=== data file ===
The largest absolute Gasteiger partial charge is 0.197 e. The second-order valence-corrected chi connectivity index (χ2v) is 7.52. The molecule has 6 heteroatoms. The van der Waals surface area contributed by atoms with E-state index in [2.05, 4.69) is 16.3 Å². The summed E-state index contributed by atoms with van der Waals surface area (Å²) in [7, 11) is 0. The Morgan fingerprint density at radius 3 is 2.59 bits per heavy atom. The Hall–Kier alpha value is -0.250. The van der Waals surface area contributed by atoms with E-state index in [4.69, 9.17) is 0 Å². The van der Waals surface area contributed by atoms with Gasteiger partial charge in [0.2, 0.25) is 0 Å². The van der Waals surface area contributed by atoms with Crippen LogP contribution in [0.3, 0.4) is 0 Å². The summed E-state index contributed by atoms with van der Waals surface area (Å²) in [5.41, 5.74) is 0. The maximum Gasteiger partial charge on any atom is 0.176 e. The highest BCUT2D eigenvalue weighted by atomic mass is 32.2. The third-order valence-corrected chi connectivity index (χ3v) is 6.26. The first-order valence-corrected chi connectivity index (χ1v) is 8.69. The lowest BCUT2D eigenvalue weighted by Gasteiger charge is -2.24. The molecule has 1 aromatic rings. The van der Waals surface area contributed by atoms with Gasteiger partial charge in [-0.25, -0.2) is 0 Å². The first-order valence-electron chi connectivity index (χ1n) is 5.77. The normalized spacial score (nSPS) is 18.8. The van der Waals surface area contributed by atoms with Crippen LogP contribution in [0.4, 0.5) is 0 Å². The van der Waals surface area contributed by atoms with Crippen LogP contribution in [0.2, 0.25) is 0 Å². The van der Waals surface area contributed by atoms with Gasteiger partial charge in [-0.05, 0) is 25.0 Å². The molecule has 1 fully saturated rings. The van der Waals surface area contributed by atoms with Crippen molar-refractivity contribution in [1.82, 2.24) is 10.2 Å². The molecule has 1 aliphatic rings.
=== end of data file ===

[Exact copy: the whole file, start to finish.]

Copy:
The largest absolute Gasteiger partial charge is 0.197 e. The second-order valence-corrected chi connectivity index (χ2v) is 7.52. The molecule has 6 heteroatoms. The van der Waals surface area contributed by atoms with E-state index in [2.05, 4.69) is 16.3 Å². The summed E-state index contributed by atoms with van der Waals surface area (Å²) in [7, 11) is 0. The Morgan fingerprint density at radius 3 is 2.59 bits per heavy atom. The Hall–Kier alpha value is -0.250. The van der Waals surface area contributed by atoms with E-state index in [4.69, 9.17) is 0 Å². The van der Waals surface area contributed by atoms with Gasteiger partial charge in [0.2, 0.25) is 0 Å². The van der Waals surface area contributed by atoms with Crippen LogP contribution in [0.3, 0.4) is 0 Å². The summed E-state index contributed by atoms with van der Waals surface area (Å²) in [5.41, 5.74) is 0. The maximum Gasteiger partial charge on any atom is 0.176 e. The highest BCUT2D eigenvalue weighted by atomic mass is 32.2. The third-order valence-corrected chi connectivity index (χ3v) is 6.26. The first-order valence-corrected chi connectivity index (χ1v) is 8.69. The lowest BCUT2D eigenvalue weighted by Gasteiger charge is -2.24. The molecule has 1 aromatic rings. The van der Waals surface area contributed by atoms with Gasteiger partial charge in [-0.25, -0.2) is 0 Å². The first-order valence-electron chi connectivity index (χ1n) is 5.77. The normalized spacial score (nSPS) is 18.8. The van der Waals surface area contributed by atoms with Crippen LogP contribution in [0.4, 0.5) is 0 Å². The van der Waals surface area contributed by atoms with Crippen LogP contribution in [0.2, 0.25) is 0 Å². The van der Waals surface area contributed by atoms with Gasteiger partial charge in [-0.05, 0) is 25.0 Å². The molecule has 1 fully saturated rings. The van der Waals surface area contributed by atoms with Crippen molar-refractivity contribution in [1.82, 2.24) is 10.2 Å². The molecule has 1 aliphatic rings.